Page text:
American actress Alyson Stoner has revealed she underwent conversion therapy while coming to terms with her sexuality, saying the experience left her with “emotional scars” and adding: “I know firsthand how dangerous it is.”
Stoner, who rose to fame as a child actress and is best known for roles in the “Cheaper by the Dozen” and “Camp Rock” franchises, told Insider that she felt “wretched” while growing up in a religious environment.
“I felt stuck. I felt wretched. I felt like everything was wrong with me, even though I, in my heart of hearts, only desired to be a devoted follower of God,” Stoner said.
“To hear from people you trust, from people you respect, from people you might even aspire to become, that you at your core are ‘rotten,’ ‘abominable,’ that the devil has a target on your back because of your position in Hollywood… It just sends you into a spiral, at least for me, because I just wanted to do the right thing.”
Stoner, 27, who identifies as pansexual, said she admitted herself to an “outpatient variation” of conversion therapy.
The so-called therapy is a pseudoscientific practice that assumes sexual orientation can be changed or “cured” — an idea debunked by studies and discredited by major medical associations in the United States, the United Kingdom and elsewhere.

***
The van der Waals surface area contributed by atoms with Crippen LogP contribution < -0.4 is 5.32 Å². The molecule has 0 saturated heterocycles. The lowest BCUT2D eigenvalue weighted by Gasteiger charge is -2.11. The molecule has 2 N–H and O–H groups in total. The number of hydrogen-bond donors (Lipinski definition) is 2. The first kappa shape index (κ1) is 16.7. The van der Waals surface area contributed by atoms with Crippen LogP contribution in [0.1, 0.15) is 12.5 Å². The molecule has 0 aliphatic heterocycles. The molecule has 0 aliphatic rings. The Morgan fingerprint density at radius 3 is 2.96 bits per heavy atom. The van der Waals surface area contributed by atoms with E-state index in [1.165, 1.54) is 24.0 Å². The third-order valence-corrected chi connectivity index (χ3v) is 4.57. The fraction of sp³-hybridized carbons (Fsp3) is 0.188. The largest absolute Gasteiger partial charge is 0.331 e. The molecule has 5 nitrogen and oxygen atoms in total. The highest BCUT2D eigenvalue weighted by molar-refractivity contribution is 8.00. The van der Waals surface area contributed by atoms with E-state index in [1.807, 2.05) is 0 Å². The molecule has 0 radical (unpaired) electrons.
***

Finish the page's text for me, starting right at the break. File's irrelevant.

Stoner, who grew up in Ohio, said she has trouble recounting the experience. “My mind doesn’t want to even go there. My legs started shaking at the thought of reliving some of it. I know firsthand how dangerous it is for me as someone who had access to therapy and other forms of support. And I still was considering whether my life was worth living,” she said.
A number of US states and a handful of countries have banned conversion therapy, which is offered in both formal and casual settings and is often linked to churches or religious groups.
Last year, a UN human rights envoy called for a global ban, saying the practice “inflicts severe pain and suffering (and) also leaves physical and long-lasting psychological damage” on those who undergo it.
“It severs the mind-body connection because I see the body as something that is shameful, that is not to be trusted,” Stoner said. “It actually ends up messing with my ability to foster genuine relationships with others and myself, because now I’m suppressing a voice.
She added: “The dangers are measurable. They are measurable. Even if someone comes out of it on the other side and says, ‘Hey, no, I’m living a great life,’ there are scars there. There are shadows.
“I’m not capable yet of going back and recounting specifics, which is an indicator of just how difficult that chapter was for me,” she said.
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